Nothing could be grayer, more predictable, or less surprising than the endless sequence of whole numbers. Right? That's why people count to calm down and count to put themselves to sleep. Whole numbers define booooooooring.

Not so fast. Many mathematicians like playing with numbers, and sometimes they discover weird patterns that are hard to explain. Here's a mysterious one you can try on your calculator.

Pick any whole number. If it's odd, multiply the number by 3, then add 1. If it's even, divide it by 2. Now, apply the same rules to the answer that you just obtained. Do this over and over again, applying the rules to each new answer.

For example, suppose you start with 5. The number 5 is odd, so you multiply it by 3 to get 15, and add 1 to get 16. Because 16 is even, you divide it by 2 to get 8. Then you get 4, then 2, then 1, and so on. The final three numbers keep repeating.

Try it with another number. If you start with 11, you would get 34, 17, 52, 26, 13, 40, 20, 10, 5, 16, 8, 4, 2, 1, and so on. You eventually end up at the same set of repeating numbers: 4, 2, 1. Amazing!

The numbers generated by these rules are sometimes called "hailstone numbers" because their values go up and down wildly—as if, like growing hailstones, they were being tossed around in stormy air—before crashing to the ground as the repeating string 4, 2, 1.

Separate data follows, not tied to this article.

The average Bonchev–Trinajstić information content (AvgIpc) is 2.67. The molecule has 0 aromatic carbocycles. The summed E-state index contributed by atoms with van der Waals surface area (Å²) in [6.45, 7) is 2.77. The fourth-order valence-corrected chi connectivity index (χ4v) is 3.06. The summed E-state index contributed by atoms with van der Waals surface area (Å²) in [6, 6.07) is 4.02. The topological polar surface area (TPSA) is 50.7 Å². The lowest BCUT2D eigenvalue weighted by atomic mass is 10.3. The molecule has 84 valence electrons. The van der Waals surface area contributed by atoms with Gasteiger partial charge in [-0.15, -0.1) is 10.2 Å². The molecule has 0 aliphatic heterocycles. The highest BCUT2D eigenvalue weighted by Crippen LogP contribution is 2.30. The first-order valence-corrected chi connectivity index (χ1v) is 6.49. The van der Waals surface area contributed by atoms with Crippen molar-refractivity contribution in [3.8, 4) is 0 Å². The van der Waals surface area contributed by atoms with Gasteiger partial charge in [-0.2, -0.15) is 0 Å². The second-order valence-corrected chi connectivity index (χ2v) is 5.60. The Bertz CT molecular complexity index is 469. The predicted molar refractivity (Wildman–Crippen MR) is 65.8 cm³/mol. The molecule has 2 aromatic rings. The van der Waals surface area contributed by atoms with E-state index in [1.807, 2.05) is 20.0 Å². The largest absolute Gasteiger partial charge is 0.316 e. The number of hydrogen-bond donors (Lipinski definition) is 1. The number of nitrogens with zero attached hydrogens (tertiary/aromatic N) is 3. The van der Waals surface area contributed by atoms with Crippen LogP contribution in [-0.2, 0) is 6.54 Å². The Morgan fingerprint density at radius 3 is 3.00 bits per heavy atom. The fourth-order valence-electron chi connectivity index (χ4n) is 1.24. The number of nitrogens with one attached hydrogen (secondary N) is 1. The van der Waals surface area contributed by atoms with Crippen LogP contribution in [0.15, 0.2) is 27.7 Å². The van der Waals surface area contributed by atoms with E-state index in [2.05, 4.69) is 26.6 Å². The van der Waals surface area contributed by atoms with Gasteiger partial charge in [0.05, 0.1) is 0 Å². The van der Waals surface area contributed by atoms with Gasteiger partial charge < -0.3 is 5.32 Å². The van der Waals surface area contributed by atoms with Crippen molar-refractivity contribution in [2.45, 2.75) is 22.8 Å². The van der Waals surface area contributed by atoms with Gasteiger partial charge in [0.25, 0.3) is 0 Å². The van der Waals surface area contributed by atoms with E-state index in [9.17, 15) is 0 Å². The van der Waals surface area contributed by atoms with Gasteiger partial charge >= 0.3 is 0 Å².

Mathematicians have tried every whole number up to at least a billion times a billion, and it works every time. Sometimes it takes only a few steps to reach 4, 2, 1; sometimes it takes a huge number of steps to get there. But you get there every time.

Does that mean it would work for any whole number you can think of—no matter how big? No one knows for sure. Just because it works for every number we've tried doesn't guarantee that it would work for all numbers. In fact, mathematicians have spent weeks and weeks trying to prove that there are no exceptions, but they haven't succeeded yet. Why this number pattern keeps popping up remains a mystery.

Muse, February 2003, p. 17.

## MatheMUSEments

Articles for kids about math in everyday life, written by Ivars Peterson for *Muse* magazine.

## May 22, 2007

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## 1 comment:

Well written article.

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